God bless Luigi Cozzi; for fans of Italian fantastic cinema, no creator better represents the pure joy (and absurdity) of his craft. Now, thanks to Severin Films and their great new Blu, we have his first full foray into terror – Paganini Horror (1989), which is as forthright, ludicrous, and fun as the title suggests.
With Starcrash (1978) and Contamination (1980), Cozzi set a place for himself as a maker of derivative yet joyous excursions; no one would ever accuse Starcrash of besting Star Wars, yet it’s actually very different while still originating from the Saturday Serial style of filmmaking. Paganini Horror lays its head on the music video generation and a twisted tale of time travel and revenge. Very ambitious considering the budget, yet Cozzi’s enthusiasm carries through every moment of glorious excess.
We open with a little girl getting home from school via gondola in Venice. She goes to her room to practice the violin while her mother takes a bath. The girl decides to cut mom’s bath short by throwing in a hairdryer for some unwanted voltage. Flash forward several years, and an all-female rock band is having trouble in the studio; their next big hit is just not coming.
Leave it to their manager then, as he tracks down a mysterious man (Donald Pleasence – Halloween) who sells him a piece of “lost” Paganini music. The girls have their hit, and they rent a house from a well to do woman (Daria Nicolodi – Deep Red) for a song.
Or a video, to be more precise; having already recorded the track (seriously, when? What?) the girls set about making a video for “Paganini Horror” – perhaps like “The Monster Mash” they’re trying to start a dance craze – until an outside force intrudes on their shoot…the ghost of Paganini himself! (To be fair, he doesn’t so much as scare them to death as he does stab them. Repeatedly.) He’s stylish too: cape, mask, gold violin with a deadly blade at the end – you know, the usual accoutrements.
Well it turns out that our gang is stuck in some sort of time warp situation that ties into music; at least that’s what I think is going on (excised footage from Starcrash was taken out by the producers before release, de-emphasizing the sci-fi aspect of the script). Can the girls escape the clutches of the violin master who sold his soul to the Devil? And does he take requests?
So that’s the story of Paganini Horror. How much was cut isn’t as important as what’s left; I seriously doubt that inserts from Starcrash would bring the film clarity, although that element is always trying to break through the carnage. Cozzi has always had more of a fantastical bent rather than a horror one; even though this features (mostly) a dead man and his knife wandering the halls, it’s still more Twilight Zone than Terror Train.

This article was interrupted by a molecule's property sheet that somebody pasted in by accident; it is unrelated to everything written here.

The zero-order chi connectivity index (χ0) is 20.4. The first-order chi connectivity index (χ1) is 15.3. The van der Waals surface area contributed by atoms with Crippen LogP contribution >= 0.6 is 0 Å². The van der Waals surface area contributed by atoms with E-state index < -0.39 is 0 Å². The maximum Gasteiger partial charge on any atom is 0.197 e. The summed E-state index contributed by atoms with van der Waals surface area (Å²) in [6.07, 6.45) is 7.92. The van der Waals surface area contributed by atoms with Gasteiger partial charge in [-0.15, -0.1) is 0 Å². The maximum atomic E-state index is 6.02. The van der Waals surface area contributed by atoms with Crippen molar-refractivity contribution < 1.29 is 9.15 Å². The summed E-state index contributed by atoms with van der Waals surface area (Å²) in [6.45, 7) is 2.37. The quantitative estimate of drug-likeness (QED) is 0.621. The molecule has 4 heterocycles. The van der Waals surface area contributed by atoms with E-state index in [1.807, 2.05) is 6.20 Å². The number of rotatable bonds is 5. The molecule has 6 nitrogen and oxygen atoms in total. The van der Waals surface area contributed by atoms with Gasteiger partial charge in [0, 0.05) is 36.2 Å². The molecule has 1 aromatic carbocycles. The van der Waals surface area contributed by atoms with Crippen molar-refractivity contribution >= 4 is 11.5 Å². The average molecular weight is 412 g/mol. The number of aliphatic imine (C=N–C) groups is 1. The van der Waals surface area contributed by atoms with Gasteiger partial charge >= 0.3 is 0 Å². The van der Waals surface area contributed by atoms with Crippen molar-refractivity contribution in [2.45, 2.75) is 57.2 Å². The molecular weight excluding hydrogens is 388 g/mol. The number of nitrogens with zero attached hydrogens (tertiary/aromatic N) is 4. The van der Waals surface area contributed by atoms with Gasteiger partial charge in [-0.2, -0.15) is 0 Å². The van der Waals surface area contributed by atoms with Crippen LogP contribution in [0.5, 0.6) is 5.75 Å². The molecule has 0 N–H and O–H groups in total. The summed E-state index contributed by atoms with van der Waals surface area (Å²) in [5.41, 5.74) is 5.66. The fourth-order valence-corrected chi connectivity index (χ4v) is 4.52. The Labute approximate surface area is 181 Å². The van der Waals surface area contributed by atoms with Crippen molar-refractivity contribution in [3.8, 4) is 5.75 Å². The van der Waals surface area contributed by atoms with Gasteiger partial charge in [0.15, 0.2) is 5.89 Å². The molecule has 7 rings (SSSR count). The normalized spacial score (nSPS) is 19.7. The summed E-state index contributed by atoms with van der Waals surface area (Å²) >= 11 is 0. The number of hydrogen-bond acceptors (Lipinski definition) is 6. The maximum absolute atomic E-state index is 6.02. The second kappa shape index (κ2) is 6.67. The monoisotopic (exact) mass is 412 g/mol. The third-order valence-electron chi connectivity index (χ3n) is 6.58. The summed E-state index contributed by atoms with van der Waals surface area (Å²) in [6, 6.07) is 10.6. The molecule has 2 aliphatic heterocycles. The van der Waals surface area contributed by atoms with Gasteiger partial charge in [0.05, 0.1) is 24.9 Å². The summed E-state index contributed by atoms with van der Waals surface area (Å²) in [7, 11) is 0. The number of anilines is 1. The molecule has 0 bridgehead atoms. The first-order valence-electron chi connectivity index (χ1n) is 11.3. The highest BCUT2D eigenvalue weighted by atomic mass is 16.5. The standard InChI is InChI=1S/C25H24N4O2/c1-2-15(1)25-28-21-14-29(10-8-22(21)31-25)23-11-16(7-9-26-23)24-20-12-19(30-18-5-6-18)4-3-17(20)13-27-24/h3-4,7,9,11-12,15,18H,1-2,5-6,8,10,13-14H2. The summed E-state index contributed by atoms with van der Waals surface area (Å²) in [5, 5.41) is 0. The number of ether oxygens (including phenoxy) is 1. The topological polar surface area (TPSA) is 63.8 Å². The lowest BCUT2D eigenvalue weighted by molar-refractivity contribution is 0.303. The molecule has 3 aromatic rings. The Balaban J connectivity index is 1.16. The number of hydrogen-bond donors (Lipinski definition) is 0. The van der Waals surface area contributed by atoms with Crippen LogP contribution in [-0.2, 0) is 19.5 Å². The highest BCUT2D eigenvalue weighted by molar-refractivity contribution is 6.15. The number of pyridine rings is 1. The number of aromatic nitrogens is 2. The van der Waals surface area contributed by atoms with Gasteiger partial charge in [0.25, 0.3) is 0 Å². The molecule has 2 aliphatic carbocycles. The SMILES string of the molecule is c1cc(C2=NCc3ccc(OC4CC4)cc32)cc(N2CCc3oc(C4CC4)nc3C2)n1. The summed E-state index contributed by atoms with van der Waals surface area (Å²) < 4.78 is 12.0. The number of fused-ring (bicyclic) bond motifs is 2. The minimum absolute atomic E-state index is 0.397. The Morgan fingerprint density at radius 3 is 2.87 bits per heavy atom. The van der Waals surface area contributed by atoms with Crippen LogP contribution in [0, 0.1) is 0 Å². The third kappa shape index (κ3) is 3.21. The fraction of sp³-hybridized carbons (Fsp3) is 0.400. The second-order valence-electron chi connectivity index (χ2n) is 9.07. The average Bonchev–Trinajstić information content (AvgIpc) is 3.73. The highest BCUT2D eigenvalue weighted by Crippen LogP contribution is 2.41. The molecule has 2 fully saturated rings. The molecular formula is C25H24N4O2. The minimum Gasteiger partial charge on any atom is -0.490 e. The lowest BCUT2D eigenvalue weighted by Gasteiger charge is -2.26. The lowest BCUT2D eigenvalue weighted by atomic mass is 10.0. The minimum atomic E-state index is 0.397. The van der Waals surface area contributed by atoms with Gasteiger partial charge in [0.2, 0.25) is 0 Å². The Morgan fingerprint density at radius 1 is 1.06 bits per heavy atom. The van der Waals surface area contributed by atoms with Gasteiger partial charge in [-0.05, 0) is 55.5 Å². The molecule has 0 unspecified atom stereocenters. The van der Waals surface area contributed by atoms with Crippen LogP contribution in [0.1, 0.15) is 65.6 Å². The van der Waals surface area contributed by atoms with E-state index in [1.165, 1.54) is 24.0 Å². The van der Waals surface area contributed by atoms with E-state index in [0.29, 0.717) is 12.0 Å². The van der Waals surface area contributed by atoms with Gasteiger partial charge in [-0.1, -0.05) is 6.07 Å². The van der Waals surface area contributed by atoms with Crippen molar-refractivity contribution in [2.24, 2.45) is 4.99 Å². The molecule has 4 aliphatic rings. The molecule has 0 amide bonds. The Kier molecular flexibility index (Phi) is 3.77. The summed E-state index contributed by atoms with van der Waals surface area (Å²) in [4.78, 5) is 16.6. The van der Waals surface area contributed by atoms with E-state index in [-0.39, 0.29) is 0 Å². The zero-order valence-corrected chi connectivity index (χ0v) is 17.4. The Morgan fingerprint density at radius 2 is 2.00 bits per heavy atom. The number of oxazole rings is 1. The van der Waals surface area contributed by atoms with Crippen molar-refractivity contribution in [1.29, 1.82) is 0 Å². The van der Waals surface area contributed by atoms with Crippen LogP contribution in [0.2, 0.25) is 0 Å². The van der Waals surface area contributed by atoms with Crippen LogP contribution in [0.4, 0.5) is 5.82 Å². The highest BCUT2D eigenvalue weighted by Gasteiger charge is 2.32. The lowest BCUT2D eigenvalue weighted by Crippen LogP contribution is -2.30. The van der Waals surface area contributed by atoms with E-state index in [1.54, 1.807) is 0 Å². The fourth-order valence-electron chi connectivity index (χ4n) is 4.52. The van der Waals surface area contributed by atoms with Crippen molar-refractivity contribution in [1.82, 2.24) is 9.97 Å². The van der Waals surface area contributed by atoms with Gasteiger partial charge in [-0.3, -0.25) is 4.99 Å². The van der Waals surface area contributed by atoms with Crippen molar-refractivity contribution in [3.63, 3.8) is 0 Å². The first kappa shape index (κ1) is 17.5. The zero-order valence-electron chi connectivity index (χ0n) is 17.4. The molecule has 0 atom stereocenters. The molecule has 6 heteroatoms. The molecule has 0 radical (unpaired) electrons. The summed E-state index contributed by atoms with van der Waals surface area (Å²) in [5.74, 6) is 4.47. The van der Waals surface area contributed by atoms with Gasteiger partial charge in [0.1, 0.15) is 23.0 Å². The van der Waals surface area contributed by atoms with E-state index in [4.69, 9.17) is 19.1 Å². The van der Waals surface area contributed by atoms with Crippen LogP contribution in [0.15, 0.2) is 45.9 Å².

But this is Cozzi, and Paganini Horror fits comfortably within his oeuvre, give or take a few stabbings. That’s why it’s such a gas; Cozzi is much more interested in hybrids than purebreds, and throwing his vision at the wall and seeing what sticks. Turns out he always has a lot to throw.
Of it’s time, Paganini Horror takes full advantage of the MTV era by having his group focus more on how they look than how they play (spoiler: they don’t really play). Cozzi also uses the chance to give the film a garish, primary color paint job; even Argento would probably tell him to ease up on the blue. But by the very nature of its plastic meets puss creepshow, Cozzi eschews the more nihilistic viewpoint of a fair bit of Italian horror in favor of a kaleidoscopic, devilish good time. Paganini Horror simply rocks hard.
In addition to a solid 2K scan, Severin Films has provided the viewer with a few tantalizing extras:
Perhaps not as abundant as previous releases, nevertheless the ones provided are a good deal informative and very interesting. Hearing the affable Cozzi himself talk about the origins of the story (and its link to a well known highlander) is fascinating, and actor Genuardi reveals what it was like to work with Nicolodi and Pleasence, and the general atmosphere on set. The deleted scenes have the missing Starcrash footage, so if you’re itching to see that again, you’re in luck!
Paganini Horror is just one more reason why Cozzi should be held in more esteemed regard; there’s always room for fun and frivolity in the hallowed halls of horror, and few do it with as much sincerity and love as he does.
Movie Score: 3.5/5, Disc Score: 3.5/5